Alongside pneumococcal diseases such as meningitis and pneumonia, rotavirus-related diarrhoea is a primary childhood killer in developing countries, thought to snuff out the lives of 500,000 children each and every year. An overwhelming 85 per cent of these children are African and Asian. The need for medical miracles is as great as ever, but corporate mispricing generates huge profits, while driving up the price of life saving medicines.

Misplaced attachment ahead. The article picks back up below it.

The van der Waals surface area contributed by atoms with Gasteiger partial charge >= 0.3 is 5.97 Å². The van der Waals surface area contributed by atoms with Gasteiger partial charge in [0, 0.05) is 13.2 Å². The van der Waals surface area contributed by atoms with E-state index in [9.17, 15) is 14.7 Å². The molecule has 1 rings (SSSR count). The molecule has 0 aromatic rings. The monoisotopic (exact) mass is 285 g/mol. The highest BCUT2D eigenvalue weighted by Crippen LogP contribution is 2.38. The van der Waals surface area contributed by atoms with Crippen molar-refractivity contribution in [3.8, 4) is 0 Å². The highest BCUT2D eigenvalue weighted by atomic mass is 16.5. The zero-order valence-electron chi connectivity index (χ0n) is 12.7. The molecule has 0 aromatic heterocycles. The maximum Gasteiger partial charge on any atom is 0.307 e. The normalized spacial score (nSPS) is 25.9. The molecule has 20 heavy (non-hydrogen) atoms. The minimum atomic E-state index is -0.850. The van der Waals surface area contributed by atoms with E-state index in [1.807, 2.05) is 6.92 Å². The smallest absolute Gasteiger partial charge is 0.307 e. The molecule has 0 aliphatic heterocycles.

British-based drug corporation GlaxoSmithKline (GSK) recently offered a five-year deal to supply poor nations with 125 million doses of the rotavirus vaccine - Rotarix - at $2.50 a dose, just five per cent of the current going price in Western markets. Through the GAVI group, the international vaccine agency financed by developed nations such as the UK, it is hoped that GSK and pharmaceutical multinational Merck - who, between them, dominate the rotavirus vaccine market - will provide a secure line of low-cost drugs for as many as forty countries in the near future.
But is it really a discount, and if so, who is paying the cost?